With the Federal government supercharging the US consumer with now periodic massive stimulus payments - $900 billion here and $1.9 trillion there - and universal basic income handouts, it's hardly a surprise that the US economy, where the government is now responsible for a staggering 27% of all personal income...
... is redlining to the point of overheating as Goldman found recently when its latest Goldman Sachs Analyst Index (GSAI) which provides a snapshot perspective on the US economy, hit an all time high.
None of this is a surprise: when money literally drops from the sky, it would be a miracle if the economy wasn't overheating. The question is what happens when the party stops. Unfortunately for some 11 million people, the hangover will be a disaster.
According to a new report issued by the CFPB on Monday, the number of homeowners that are behind on their mortgage has doubled since the beginning of the pandemic, with 6% of mortgages in delinquency as of December 2020. The consumer protection bureau found that total of 2.1 million mortgages are considered “seriously delinquent,” with borrowers more than 90 days behind on making their payments, and in addition, an estimated 8.8 million tenant households are behind on their rent.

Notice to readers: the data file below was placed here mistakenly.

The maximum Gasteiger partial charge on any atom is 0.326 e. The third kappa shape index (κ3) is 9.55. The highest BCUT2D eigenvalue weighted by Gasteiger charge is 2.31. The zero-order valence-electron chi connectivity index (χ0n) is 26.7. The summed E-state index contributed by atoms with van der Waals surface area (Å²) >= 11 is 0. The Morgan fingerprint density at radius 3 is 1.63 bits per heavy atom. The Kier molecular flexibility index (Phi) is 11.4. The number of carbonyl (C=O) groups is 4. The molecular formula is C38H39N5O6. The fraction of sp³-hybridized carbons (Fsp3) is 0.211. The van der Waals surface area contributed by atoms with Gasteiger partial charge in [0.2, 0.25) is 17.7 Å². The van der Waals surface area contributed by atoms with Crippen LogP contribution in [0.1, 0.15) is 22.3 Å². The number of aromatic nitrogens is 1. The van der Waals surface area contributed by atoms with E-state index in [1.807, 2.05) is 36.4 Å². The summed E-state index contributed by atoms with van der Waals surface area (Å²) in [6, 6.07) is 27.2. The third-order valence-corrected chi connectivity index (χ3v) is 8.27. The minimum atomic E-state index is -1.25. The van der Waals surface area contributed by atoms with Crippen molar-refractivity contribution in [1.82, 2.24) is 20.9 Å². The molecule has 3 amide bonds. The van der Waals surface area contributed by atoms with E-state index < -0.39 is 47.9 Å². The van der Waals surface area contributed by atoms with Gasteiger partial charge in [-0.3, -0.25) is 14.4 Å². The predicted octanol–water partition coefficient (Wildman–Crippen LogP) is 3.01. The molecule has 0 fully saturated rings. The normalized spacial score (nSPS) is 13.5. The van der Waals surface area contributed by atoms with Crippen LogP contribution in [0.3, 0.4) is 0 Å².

While COVID-19 relief programs have reduced the number of foreclosures and evictions thus far, the bureau estimated that 11 million families could be at risk of losing their homes as COVID-19 relief measures expire, ABA Banking Journal calculated . As of January 2021, there were 2.7 million borrowers in active forbearance—and of those, more than 900,000 will have been in forbearance for over a year as of April 2021.
The CFPB also noted that 263,000 seriously delinquent borrowers have not taken forbearance to date, and warned that should COVID-19 relief options expire before they do so, they would have limited options to avoid foreclosure. On a positive note, however, the bureau found that “most borrowers that have exited forbearance have been able to resume their payments without issue.”
That's hardly encouraging to the 11 million or so who will end up homeless if and when the generous covid benefits finally expire.
In a blog post, acting CFPB Director Dave Uejio acknowledged the efforts of mortgage servicers and landlords throughout the pandemic to help keep borrowers and renters in their homes, noting that “most mortgage servicers are working hard to engage with the record number of homeowners in forbearance and the many other homeowners struggling to make payments.”
And while mortgage servicers will do everything while under the government gun to generously extend terms, the moment they no longer have to be good samaritans is when millions of Americans will find themselves on the street without a house. How the already frayed US social fabric will deal with this potentially cataclysmic influx of newly homeless people is anyone's guess.